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The Sydney Morning Herald


Date: 26/09/1993
Words: 1294
          Publication: Sydney Morning Herald
Section: Sport
Page: 44
The Brisbane Broncos are great grand final winners, even if they won a grand final which wasn't within a victory lap of greatness.

It takes a very good team to win successive premierships, it takes a great one to win its second from outside the top three.

Brisbane completed their weekly dice with death from fifth place to beat St George 14-6 in yesterday's grand final at the Sydney Football Stadium.

It would be more appropriate to say they won three tries to nil.

Canberra in 1989 were the only others to win from outside the top three, with their epic extra-time defeat of Balmain.

The expectations were that yesterday would produce a grand final to equal that classic.

The champions Brisbane were to be opposed by an aggressive, disciplined and skilful St George, who would have learnt from last year's grand final loss.

Because the expectations were so high, because two teams of such high quality were opposed, 1993's will be remembered as one of the most disappointingly flat of all grand finals.

St George's tragedy was not that they lost, it was that they did not give themselves a chance to win.

Their first 40 minutes were diabolical. Perhaps it was fear of winning, perhaps nerves, perhaps bio-rhythms. Perhaps it was in the stars.

When the St George players have their agonised post-mortems, it's unlikely they will find any definitive reasons for the half-dozen handling errors in the first 20 minutes, for the breakdown of their kick-and-chase game which allowed Brisbane six change-overs.

They will know they are a far, far better team than the one seen yesterday.

So the emphasis must be on Brisbane's achievement rather than the contest, and two themes emerged.

Coach Wayne Bennett pinpointed St George's 16-10 defeat of the Broncos in the last round at ANZ Stadium as the key. A secondary theme, enlarged on by the players, was St George's alleged cockiness and their coach Brian Smith's alleged disparagement of the Broncos and Bennett.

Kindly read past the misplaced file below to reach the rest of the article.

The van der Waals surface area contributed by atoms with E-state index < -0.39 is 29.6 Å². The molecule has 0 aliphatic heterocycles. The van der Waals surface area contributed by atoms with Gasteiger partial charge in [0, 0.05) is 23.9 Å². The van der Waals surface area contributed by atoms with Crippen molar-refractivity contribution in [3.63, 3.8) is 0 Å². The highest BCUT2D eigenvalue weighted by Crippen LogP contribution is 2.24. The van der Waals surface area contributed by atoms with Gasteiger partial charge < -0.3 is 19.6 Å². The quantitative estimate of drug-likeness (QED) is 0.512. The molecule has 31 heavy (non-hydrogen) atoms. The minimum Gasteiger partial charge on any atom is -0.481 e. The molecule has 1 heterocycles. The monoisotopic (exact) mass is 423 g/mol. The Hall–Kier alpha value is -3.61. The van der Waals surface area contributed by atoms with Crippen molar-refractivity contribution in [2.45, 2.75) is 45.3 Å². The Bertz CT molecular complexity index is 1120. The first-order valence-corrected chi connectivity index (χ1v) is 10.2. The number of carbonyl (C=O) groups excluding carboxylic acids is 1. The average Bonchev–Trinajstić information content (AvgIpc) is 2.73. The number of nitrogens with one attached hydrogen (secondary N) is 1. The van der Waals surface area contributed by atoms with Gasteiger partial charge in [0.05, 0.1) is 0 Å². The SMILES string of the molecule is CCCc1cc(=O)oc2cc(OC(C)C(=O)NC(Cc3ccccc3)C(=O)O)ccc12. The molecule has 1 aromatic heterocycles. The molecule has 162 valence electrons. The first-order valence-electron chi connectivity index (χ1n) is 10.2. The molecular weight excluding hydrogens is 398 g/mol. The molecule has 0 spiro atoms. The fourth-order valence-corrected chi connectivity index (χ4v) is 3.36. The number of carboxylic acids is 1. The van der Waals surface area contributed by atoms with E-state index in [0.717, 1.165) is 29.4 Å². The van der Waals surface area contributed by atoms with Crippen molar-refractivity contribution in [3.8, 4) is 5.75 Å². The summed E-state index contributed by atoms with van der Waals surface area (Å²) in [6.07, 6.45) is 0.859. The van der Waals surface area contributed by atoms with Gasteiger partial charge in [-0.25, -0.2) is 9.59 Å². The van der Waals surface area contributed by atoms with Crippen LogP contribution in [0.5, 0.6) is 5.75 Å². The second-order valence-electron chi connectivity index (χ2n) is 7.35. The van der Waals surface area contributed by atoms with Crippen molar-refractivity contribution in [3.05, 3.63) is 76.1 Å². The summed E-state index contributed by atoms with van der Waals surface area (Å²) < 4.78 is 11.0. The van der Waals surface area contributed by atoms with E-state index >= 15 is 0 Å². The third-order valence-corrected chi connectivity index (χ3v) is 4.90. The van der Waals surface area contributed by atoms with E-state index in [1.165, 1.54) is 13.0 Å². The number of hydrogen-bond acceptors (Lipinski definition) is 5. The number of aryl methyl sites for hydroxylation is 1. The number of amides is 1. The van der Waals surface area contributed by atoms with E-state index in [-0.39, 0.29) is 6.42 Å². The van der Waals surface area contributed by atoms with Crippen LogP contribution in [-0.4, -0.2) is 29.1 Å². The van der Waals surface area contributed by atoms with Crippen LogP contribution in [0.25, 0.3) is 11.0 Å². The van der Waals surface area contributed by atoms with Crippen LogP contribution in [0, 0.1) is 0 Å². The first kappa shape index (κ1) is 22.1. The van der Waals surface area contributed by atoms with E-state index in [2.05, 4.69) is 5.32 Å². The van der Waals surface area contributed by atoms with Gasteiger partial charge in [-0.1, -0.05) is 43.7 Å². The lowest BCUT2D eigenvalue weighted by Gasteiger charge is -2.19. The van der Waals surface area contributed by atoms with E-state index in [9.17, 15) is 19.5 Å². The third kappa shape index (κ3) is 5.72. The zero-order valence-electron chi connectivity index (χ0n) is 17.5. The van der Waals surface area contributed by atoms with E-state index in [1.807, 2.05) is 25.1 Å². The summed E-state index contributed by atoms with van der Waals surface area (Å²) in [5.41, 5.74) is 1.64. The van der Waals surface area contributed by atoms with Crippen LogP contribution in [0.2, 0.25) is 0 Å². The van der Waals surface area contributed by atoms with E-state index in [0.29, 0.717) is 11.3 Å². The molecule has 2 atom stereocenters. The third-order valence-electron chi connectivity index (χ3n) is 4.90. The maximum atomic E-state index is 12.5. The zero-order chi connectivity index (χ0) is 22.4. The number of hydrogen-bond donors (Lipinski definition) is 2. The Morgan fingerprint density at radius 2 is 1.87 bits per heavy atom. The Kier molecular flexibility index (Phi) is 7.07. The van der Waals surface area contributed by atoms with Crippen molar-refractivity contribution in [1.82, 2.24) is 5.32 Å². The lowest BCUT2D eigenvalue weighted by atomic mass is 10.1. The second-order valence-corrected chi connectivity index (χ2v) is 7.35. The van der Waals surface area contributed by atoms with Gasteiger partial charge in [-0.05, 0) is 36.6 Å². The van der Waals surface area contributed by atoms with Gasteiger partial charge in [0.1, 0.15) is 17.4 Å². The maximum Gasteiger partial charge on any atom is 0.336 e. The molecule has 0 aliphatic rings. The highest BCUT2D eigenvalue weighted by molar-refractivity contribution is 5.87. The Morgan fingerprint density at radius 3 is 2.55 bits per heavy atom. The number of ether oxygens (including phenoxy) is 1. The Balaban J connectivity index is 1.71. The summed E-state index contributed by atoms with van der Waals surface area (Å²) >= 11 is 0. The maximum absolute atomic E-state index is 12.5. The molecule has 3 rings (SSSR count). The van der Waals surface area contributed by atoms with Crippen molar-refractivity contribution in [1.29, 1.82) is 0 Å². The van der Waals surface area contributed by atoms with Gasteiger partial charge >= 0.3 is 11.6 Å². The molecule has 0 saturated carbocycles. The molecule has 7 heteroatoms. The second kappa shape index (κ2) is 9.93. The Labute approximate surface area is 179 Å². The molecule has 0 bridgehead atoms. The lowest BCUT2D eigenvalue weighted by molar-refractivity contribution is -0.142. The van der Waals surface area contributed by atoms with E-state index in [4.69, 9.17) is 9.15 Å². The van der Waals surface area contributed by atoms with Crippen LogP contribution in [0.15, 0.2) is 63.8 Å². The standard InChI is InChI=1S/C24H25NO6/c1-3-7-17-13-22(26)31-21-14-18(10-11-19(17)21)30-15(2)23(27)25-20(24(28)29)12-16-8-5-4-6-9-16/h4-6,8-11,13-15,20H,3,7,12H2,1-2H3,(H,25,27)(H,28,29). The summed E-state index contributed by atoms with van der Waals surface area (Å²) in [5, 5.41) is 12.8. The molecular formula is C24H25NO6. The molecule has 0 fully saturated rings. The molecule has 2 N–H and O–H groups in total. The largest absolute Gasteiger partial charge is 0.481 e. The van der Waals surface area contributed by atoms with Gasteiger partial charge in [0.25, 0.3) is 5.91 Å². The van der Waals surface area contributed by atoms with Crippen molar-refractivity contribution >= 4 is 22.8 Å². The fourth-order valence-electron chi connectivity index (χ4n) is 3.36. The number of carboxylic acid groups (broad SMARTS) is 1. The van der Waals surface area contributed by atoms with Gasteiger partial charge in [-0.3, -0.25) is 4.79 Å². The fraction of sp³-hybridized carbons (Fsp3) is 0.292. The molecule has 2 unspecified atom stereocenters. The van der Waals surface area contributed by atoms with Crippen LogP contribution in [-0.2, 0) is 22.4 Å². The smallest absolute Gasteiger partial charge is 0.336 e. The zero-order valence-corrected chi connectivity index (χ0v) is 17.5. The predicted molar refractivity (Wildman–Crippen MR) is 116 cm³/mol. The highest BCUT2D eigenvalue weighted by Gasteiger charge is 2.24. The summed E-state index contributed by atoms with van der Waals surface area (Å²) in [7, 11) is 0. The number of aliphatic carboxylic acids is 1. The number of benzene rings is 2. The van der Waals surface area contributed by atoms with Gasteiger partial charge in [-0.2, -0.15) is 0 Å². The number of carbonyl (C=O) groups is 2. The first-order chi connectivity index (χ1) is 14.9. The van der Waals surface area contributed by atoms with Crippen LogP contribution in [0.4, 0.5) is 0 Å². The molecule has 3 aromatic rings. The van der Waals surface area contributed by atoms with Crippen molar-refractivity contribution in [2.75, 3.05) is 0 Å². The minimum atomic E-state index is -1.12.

It didn't matter that this wasn't based on reality. In the Broncos' minds, it was true and that was enough. It certainly says a great deal about motivational games.

Bennett said of the most important theme: "There's no doubt that loss won us the premiership. It gave us the hunger. If you learn from mistakes, they don't hurt you."

Bennett mentioned defence as the area Brisbane concentrated on, and after a shaky start of their own, it was defence which won them the grand final.

The Broncos shut St George out, and even in the second half when the Dragons had periods of possession, they only gained ground from dummy-half and were not able to expand their game from that basic.

This wasn't a characteristic Broncos performance. There was more emphasis on defence, a thoughtful kicking game and territorial control rather than razzle-dazzle.

Nor were there dazzling individuals but there were staunch, industrious ones.

Hooker Kerrod Walters and second-rower Trevor Gillmeister were chief among them, and what dazzle there was came from five-eighth Kevin Walters - the creator of the first two tries - and fullback Julian O'Neill with his aggressive and elusive running.

O'Neill said of the ANZ Stadium catalyst: "There was a bit of revenge there. It made us hungry. It came down to pressure. Each individual wanted to physically get over his opposition."